John Murphy reviews Renovation or Revolution: new territorial politics in Ireland and the United Kingdom, John Coakley, Brigid Laffan and Jennifer Todd (eds), University College Dublin Press, £18.95, €25 pbk
THIS IS the third volume in the Perspectives in British-Irish Studies series, in which political science and European studies academics speculate on longterm political changes in what some of them call the "British archipelago", following the good Friday agreement and the setting up of local parliaments in Edinburgh and Cardiff.
Tony Blair contributes a foreword, as Bertie Ahern did to the previous volume. The prime minister says he hopes it will underpin "the progress made as a result of the Good Friday Agreement."
The twelve articles here very much represent official thinking on Anglo-Irish relations and academic commentary thereon. Although they contain useful information they include some rather tedious, and not particularly illuminating, speculation on how these relations can be fitted into different political science "models". Moreover everything is seen in a European Union context, demonstrating the authors' unquestioning belief that the EU will last for ever.
Some key matters could have done with deeper probing. Britain's strategic interest in keeping military bases in Ireland on behalf of NATO during the years of the Cold War are not properly discussed.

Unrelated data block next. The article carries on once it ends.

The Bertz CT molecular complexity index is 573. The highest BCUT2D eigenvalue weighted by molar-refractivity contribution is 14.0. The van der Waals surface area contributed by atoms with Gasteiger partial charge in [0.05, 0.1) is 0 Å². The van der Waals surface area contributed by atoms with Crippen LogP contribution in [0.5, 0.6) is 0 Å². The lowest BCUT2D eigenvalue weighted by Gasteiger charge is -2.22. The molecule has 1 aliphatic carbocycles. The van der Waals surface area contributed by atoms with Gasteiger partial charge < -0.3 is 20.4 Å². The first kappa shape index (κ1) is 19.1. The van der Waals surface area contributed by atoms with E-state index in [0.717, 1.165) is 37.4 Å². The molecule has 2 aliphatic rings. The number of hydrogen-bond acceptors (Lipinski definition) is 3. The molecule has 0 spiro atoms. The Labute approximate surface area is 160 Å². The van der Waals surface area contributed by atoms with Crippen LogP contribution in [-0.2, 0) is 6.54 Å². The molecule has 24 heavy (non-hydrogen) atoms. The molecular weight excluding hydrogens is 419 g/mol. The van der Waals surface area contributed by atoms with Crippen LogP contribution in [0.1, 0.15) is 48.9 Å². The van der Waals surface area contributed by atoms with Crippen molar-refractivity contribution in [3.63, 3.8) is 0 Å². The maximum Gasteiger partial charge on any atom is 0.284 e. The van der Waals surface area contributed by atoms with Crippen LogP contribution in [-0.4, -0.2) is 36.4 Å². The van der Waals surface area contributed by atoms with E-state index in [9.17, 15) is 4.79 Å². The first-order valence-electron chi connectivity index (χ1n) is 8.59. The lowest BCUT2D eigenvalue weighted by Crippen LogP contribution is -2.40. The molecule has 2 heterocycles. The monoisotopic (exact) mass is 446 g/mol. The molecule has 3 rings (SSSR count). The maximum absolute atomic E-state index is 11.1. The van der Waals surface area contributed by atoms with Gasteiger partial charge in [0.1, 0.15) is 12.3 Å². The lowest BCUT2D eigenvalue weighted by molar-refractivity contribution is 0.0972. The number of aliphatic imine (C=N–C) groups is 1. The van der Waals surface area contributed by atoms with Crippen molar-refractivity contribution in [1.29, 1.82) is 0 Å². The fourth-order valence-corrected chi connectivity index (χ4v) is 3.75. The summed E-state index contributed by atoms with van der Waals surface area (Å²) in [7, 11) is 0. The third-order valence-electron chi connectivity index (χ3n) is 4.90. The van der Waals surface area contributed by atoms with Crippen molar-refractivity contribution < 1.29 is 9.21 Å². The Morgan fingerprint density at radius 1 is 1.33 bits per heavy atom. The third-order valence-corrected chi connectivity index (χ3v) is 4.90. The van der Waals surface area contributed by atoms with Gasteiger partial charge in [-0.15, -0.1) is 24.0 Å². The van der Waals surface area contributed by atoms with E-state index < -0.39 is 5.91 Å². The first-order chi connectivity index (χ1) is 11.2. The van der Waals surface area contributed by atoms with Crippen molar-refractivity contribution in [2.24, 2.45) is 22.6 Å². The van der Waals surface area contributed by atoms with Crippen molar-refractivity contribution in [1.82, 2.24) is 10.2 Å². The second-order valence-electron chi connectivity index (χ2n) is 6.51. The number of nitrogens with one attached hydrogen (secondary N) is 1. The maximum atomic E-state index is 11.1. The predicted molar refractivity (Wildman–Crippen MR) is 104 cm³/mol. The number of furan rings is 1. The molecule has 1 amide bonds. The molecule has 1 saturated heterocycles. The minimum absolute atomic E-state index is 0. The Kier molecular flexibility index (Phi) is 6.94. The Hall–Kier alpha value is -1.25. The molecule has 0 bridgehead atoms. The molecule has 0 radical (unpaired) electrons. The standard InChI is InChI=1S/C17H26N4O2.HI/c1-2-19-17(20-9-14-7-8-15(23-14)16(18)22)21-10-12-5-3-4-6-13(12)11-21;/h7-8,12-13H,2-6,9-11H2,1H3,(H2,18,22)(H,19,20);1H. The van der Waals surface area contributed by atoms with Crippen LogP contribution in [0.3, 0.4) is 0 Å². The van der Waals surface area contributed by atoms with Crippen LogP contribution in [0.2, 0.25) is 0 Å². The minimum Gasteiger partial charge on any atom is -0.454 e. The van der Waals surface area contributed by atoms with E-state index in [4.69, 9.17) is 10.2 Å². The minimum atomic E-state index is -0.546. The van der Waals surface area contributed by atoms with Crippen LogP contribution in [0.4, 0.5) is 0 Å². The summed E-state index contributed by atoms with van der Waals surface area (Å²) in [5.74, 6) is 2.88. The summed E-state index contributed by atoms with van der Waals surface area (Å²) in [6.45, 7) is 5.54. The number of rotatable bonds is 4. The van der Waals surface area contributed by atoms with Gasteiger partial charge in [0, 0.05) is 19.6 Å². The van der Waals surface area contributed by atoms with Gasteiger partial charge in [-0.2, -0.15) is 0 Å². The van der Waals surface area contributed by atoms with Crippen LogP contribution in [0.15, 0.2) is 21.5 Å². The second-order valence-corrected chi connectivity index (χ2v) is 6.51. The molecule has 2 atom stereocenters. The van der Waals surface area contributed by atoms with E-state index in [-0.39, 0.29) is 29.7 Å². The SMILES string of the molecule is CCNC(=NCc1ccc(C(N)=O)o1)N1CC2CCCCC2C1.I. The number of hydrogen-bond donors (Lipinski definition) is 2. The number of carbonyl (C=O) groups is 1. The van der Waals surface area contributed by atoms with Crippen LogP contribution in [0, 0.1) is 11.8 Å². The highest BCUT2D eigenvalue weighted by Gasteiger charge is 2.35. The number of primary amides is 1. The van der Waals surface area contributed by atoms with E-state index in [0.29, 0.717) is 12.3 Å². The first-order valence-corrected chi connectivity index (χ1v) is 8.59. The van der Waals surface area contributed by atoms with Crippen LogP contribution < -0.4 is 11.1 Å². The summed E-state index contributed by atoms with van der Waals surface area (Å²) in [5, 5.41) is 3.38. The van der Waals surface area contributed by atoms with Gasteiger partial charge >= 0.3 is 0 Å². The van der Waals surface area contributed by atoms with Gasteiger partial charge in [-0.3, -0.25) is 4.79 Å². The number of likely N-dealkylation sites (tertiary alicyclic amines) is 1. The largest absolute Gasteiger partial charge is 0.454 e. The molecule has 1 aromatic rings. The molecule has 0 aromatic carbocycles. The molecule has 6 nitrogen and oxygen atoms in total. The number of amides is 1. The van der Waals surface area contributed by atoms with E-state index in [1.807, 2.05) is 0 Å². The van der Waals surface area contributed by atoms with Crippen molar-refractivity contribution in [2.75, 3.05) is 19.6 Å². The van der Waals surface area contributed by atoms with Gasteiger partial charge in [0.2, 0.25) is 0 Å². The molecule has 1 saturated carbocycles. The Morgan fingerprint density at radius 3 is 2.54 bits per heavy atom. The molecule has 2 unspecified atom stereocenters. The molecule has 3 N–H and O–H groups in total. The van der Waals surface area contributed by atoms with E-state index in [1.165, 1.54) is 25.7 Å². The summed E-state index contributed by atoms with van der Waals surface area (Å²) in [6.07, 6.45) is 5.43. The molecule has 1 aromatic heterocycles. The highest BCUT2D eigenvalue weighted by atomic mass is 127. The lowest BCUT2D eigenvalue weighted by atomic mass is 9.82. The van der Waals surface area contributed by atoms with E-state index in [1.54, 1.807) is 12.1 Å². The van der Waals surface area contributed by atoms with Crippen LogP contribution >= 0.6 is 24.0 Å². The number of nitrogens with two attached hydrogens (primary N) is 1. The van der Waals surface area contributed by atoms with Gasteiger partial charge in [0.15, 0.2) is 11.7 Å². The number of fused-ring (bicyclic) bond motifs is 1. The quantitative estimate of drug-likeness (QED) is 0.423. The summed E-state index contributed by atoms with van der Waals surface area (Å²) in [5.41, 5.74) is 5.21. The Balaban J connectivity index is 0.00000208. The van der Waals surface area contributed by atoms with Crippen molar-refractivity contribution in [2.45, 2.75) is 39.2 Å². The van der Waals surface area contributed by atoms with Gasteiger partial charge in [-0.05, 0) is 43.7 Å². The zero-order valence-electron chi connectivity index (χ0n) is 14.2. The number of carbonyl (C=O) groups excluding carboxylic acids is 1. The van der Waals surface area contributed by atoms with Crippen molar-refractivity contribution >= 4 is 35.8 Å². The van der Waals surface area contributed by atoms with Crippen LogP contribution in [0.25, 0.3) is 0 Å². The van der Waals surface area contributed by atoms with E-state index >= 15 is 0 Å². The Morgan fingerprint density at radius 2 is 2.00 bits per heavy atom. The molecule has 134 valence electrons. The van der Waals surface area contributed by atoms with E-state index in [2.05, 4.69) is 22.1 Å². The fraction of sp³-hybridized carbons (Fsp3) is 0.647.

One writer points out that in 1975, when Britain engaged in a renegotiation of its terms of membership of the then EEC, the Irish government decided that even if the UK left the EEC following its referendum of that year, the Republic of Ireland would remain in it. This was followed by the decision in 1978 to join the European monetary system without Britain and to adopt the euro-currency even though Britain did not.
In both these cases the Irish government adopted an EU policy that effectively drove a wedge between North and South. Why did this occur, and why did it not cause more concern in the South at the time? Was it because the Provisional IRA campaign had turned large numbers in the South against the notion of national reunification in those years? No real answers are given.
Arthur Aughey of the University of Ulster makes interesting comparisons between Britain as a multinational state and multinational Spain, with its Catalan and Basque minorities, and the multinational Austro-Hungarian empire that fell apart in 1918. Only time will tell whether devolution since 1999 will strengthen the British state or come to be seen as a stage in its eventual disollution.
Referring to academics who are suspicious of the dangerously emotional power of nationality, Aughey gives a useful quote from Roger Scruton: "Political philosophers who conclude that nationhood can be ignored because it cannot be satisfactorily defined often fail to realise that they themselves are relying on it to supply the power and solidarity taken for granted in their theories."
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Copyright © 2005 John Murphy